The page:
catv double cable

Ok, I hope I can explain this clearly. The cable tv company has a cable coming to my house and going under my porch. There it hits a cable splitter with 2 lines going to 2 different rooms. The cable coming in is a single "strand". One of the room lines is also a single "strand". The other is a double "strand", but only 1 strand is connected to the splitter. I imagine this is leftover from when cable boxes had A/B knobs. In the room, both strands come out of the wall, but only 1 has a proper connector on it, the other strand is just cut.
Will the 1 "strand" work like a single cable, or will it need to be replaced?
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Kitep wrote:

What do you mean by strand? Coax has outer shield and center conductor which could be solid single wire or multi-strand wire(think skin effect).
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According to the original post, "strand" isn't referring to stranded wire (all the TV RF coax I've seen has had solid wire) but dual coax (2 coax cables with the outer jackets connected, like zip cord).
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YES!!! Now that I know it's call dual coax, I'm able to google it. That's what it is. Thanks. I truly appreciate it.
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It's like 2 coax cables connected together. They can easily be pulled apart, like pulling apart Twizzlers licorice.
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wrote:

Does your tv receive programs? Programs above channel 13? If so, it works. :)
Also, iiuyc, the cable guy wouldn't have left it this way if he didn't think it would work. And if the same strand is connected to the splitter as is connected to the tv, that should be fine
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mm wrote:

I agree.
2 "strands" are just 2 separate coax cables joined together for convenience when both an "A" and a "B" cable were used.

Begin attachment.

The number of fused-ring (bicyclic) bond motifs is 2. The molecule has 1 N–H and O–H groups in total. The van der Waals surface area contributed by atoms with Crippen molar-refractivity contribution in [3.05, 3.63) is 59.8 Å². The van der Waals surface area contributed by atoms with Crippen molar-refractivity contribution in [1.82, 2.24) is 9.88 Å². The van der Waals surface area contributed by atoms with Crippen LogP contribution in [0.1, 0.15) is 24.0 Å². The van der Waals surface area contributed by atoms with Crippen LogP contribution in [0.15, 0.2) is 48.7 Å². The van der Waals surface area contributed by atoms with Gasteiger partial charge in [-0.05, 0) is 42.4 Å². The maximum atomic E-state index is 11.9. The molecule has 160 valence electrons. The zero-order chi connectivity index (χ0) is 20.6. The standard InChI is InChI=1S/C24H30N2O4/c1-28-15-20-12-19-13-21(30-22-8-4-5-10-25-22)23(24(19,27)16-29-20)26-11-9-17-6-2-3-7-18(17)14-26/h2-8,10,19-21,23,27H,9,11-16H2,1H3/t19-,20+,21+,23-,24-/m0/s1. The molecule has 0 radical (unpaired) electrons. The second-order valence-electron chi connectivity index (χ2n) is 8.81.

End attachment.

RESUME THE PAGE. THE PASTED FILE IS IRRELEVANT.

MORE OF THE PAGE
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and is not really necessary unless you are hooking up something than needs a ground.It is mostly used to go to satellite dishes.
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On Wed, 27 Jun 2007 07:51:27 -0400, "digitalmaster"

I think they call that extra wire (not coax itself) a "messenger wire". The first time I saw one it was being used to ground a satellite dish. A cable installer told me it was usually used to physically support overhead cables rather than for any electrical purpose. Since the OP mentioned dual cables, I expect the "strand" he referred to was not that, but a second coax (with independent shielding).
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You mean something like this?
http://www.cablestogo.com/product.asp?cat%5Fid04&skuC066
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Yep. That's it. Thanks.
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No, it looks like 2 coax cables stuck together. Though come to think of it, I have seen this same stuff on a satellite dish before (a big 6' dish, not the small ones they use now)
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wrote:

The first time I saw dual coax, was with satellite internet. That setup used separate transmit and receive cables. Dual coax is also common with mini-dish satellite TV (where you need separate cables for each polarization).
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